Federal Superfund law doesn’t stand in the way of Montana landowners’ request for their own cleanup at a contaminated site, the landowners told the Supreme Court in a brief Oct. 15.
About 100 people who own land in Opportunity, Mont., say Atlantic Richfield Co. is responsible for cleaning up smelter waste, including lead and arsenic, deposited on their properties through decades of copper smelting operations. Though the state’s high court allowed the landowners’ case to proceed, Atlantic Richfield asked the U.S. Supreme Court to take a closer look. The Supreme Court has scheduled oral arguments for Dec. 3.
The company and the U.S. Environmental Protection Agency have spent more than three decades cleaning up the Anaconda Smelter Superfund site, which includes the Opportunity properties. Landowners there say harmful amounts of heavy metals still remain on their properties, even after the EPA’s cleanup.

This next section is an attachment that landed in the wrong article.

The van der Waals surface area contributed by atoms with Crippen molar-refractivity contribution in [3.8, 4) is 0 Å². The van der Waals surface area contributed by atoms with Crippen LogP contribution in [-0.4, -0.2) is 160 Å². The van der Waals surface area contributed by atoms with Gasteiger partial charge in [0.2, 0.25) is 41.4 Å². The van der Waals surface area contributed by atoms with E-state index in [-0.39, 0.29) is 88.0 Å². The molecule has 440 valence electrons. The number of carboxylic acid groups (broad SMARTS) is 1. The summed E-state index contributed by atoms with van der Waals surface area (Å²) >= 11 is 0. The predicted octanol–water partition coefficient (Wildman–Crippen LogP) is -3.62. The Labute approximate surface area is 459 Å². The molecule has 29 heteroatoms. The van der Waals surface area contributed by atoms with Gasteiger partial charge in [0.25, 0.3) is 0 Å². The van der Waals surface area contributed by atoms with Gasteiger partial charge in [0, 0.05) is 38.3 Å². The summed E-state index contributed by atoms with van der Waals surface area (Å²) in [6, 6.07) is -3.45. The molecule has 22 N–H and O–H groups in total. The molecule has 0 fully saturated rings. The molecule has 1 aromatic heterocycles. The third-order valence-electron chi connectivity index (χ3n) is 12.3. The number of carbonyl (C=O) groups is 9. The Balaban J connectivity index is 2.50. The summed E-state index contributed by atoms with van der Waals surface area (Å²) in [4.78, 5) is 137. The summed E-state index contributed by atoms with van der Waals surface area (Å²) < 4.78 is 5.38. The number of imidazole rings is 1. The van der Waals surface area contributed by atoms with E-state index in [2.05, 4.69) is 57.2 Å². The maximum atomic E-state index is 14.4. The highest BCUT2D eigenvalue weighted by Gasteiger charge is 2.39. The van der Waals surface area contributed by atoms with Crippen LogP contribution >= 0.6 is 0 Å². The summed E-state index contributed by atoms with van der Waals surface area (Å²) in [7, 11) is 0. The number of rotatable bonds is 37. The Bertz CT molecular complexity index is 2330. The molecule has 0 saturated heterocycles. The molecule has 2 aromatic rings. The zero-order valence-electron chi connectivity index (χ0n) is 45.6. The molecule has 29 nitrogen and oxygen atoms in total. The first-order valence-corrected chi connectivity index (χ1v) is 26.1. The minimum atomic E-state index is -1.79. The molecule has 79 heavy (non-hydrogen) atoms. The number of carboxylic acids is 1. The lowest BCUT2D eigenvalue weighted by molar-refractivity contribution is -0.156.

Atlantic Richfield “has not restored the land to its former bucolic glory,” the landowners argued in their response to the company’s Supreme Court brief. “No children frolic among acres of lush vegetation.”
Atlantic Richfield, which appealed the case to the Supreme Court, argued that federal Superfund law preempts state law. Allowing landowners to challenge EPA’s remedies under state law would throw the Superfund program into chaos, the company said.
Superfund law “supplements state efforts,” the landowners said in their response.
The landowners also argue the Supreme Court doesn’t have jurisdiction over the case, because the lower court didn’t make a final judgment.
The case is Atlantic Richfield Co. v. Christian, U.S., No. 17-1498, response brief filed 10/15/19.